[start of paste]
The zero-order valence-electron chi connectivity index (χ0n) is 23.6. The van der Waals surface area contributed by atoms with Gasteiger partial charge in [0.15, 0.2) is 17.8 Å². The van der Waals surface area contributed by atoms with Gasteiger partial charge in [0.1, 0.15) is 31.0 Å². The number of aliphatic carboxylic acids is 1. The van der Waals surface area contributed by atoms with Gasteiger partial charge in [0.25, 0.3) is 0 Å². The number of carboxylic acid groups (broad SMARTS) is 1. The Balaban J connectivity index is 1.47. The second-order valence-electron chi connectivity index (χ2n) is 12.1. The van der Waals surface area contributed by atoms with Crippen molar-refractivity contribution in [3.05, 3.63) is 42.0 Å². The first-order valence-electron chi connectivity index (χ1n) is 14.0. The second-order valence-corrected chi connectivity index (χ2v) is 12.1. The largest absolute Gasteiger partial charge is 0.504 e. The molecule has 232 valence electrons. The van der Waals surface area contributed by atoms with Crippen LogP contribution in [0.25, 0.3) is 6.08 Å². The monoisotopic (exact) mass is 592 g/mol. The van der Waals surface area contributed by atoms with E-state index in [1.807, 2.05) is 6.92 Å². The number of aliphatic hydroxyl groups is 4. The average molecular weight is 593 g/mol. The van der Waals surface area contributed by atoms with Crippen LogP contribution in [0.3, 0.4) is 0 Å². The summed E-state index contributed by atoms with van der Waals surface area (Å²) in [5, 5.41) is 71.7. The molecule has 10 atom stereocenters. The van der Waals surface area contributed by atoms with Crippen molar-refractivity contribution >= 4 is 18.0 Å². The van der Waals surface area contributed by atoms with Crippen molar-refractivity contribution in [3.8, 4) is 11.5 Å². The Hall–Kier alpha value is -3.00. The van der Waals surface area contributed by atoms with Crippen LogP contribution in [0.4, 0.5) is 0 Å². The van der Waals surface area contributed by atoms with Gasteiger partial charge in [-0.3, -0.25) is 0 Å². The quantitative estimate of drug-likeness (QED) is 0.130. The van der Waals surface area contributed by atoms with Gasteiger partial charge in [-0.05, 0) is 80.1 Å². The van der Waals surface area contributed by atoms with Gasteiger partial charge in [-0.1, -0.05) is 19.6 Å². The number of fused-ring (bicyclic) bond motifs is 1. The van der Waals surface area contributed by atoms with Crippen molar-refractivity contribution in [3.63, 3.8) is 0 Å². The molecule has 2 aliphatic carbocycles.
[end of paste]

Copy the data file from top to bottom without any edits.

The zero-order valence-electron chi connectivity index (χ0n) is 23.6. The van der Waals surface area contributed by atoms with Gasteiger partial charge in [0.15, 0.2) is 17.8 Å². The van der Waals surface area contributed by atoms with Gasteiger partial charge in [0.1, 0.15) is 31.0 Å². The number of aliphatic carboxylic acids is 1. The van der Waals surface area contributed by atoms with Gasteiger partial charge in [0.25, 0.3) is 0 Å². The number of carboxylic acid groups (broad SMARTS) is 1. The Balaban J connectivity index is 1.47. The second-order valence-electron chi connectivity index (χ2n) is 12.1. The van der Waals surface area contributed by atoms with Crippen molar-refractivity contribution in [3.05, 3.63) is 42.0 Å². The first-order valence-electron chi connectivity index (χ1n) is 14.0. The second-order valence-corrected chi connectivity index (χ2v) is 12.1. The largest absolute Gasteiger partial charge is 0.504 e. The molecule has 232 valence electrons. The van der Waals surface area contributed by atoms with Crippen LogP contribution in [0.25, 0.3) is 6.08 Å². The monoisotopic (exact) mass is 592 g/mol. The van der Waals surface area contributed by atoms with E-state index in [1.807, 2.05) is 6.92 Å². The number of aliphatic hydroxyl groups is 4. The average molecular weight is 593 g/mol. The van der Waals surface area contributed by atoms with Crippen LogP contribution in [0.3, 0.4) is 0 Å². The summed E-state index contributed by atoms with van der Waals surface area (Å²) in [5, 5.41) is 71.7. The molecule has 10 atom stereocenters. The van der Waals surface area contributed by atoms with Crippen molar-refractivity contribution >= 4 is 18.0 Å². The van der Waals surface area contributed by atoms with Crippen molar-refractivity contribution in [3.8, 4) is 11.5 Å². The Hall–Kier alpha value is -3.00. The van der Waals surface area contributed by atoms with Crippen LogP contribution in [0.4, 0.5) is 0 Å². The van der Waals surface area contributed by atoms with Gasteiger partial charge in [-0.3, -0.25) is 0 Å². The quantitative estimate of drug-likeness (QED) is 0.130. The van der Waals surface area contributed by atoms with Gasteiger partial charge in [-0.05, 0) is 80.1 Å². The van der Waals surface area contributed by atoms with Gasteiger partial charge in [-0.1, -0.05) is 19.6 Å². The number of fused-ring (bicyclic) bond motifs is 1. The van der Waals surface area contributed by atoms with Crippen molar-refractivity contribution in [3.63, 3.8) is 0 Å². The molecule has 2 aliphatic carbocycles.